The gorgeous Cipria chair by Edra, for example, in pink, white and grey fluffy fabric, was the last before a change of material for that line. It was placed beside a large picture window with a bright orange and yellow Glas Italia XXX side table and a pink table lamp by Michele De Lucchi, Oceanic, from 1981. No one could ask for a more beautiful tableau. And it is in such tableaux that Phelan’s ability to juggle and balance comes to the fore. “It was really about the colour combinations as well; for instance, the sofa (Arflex, Marechairo XIII) is a sofa anybody could buy, but not anybody is going to put a huge Dior houndstooth velvet fabric on it. You have to be quite adventurous, and then to add the yellow, orange and pink…” says Phelan, of both herself and her client’s ability to push boundaries, adding, “Sometimes he thought I wasn’t going far enough!”

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The result is, in fact, the antithesis of restrained, with all sorts of goodies elaborating the bold statement of the sofa: Max Lamb Rainbow Poly coffee table, Arflex Pecorelle armchairs, a Moroso Shanghai Tip side table, Moooi Chess table and a Yellow Gulv-vase by Otto Brauer for Holmegaard.

The commissioned and site-specific Anthony Lister artwork in the penthouse’s entrance foyer and elevator access is, of course, the most noticeable, but it is the works hung in the interior that create the flowing engagement of the whole. A large photographic work by Isaac Julien, True North, for example, is coolly serene, while a fandango of coloured sculptures by Troy Emery, Valentina Palonen and Kate Rohde each present the disparity of being visually whimsical and conceptually layered.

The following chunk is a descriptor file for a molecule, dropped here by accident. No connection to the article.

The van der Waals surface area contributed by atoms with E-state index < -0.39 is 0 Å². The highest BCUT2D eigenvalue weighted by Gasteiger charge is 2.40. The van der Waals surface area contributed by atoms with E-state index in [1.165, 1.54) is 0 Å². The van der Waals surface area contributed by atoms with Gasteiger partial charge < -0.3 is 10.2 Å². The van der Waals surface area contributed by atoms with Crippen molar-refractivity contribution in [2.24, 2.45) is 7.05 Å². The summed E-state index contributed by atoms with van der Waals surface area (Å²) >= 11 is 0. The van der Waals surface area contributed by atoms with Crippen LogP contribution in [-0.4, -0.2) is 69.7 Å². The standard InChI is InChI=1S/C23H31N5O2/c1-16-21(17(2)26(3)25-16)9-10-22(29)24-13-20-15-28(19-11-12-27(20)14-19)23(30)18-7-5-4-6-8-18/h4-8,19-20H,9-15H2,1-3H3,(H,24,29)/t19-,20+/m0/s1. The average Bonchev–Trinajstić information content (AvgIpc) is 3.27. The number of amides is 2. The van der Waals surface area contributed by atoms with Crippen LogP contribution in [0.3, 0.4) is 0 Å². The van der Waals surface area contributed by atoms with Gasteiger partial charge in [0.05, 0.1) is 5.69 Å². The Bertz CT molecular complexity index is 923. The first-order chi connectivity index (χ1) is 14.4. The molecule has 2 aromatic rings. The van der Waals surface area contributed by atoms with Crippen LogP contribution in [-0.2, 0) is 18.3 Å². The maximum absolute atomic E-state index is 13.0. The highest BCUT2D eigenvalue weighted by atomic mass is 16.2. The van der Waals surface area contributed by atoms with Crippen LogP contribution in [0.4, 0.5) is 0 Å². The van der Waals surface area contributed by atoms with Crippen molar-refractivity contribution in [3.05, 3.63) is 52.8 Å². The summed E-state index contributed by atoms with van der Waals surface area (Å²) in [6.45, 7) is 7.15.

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Holding the combination in place is the elegant sculptural form of a stainless steel table circa 1960s/’70s that Phelan sourced early in the project. “[The client] saw it, loved it, bought it, stored it and immediately knew he wanted True North above it. He loved the process. I find him challenging and extremely generous and a very thoughtful client,” she says.

The penthouse’s bathrooms are exceptional: striped Zebrino stone, mirrored cabinets and the very beautiful and richly hued coloured glass, which effectively bring Phelan’s obsessions together. “I love stone and I’ve always been slightly obsessed with mirror.” Again, the room is composed like an artwork, with form and colour creating movement within the space that creates both a visual impact and sense of intimacy as you move into the room. Key to this shift is the beautiful coloured glass cabinetry that opens to reveal silvered mirror, which effectively cocoons the viewer with the effect of the stone.

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Projects as good as this are rare, and not just because there are a lot of singularly fabulous objects such as the Moroso Memory chair or the Blow-up chair and footstool by Maurizio Galante that were sourced from 1stdibs as a prototype that never went into production. What makes it rare is the ability to locate each piece within the environment organically. Nothing looks staged; each flows naturally and beautifully together.

Photography by Richard Powers.

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This article originally appeared in inside 94 – available digitally through Zinio.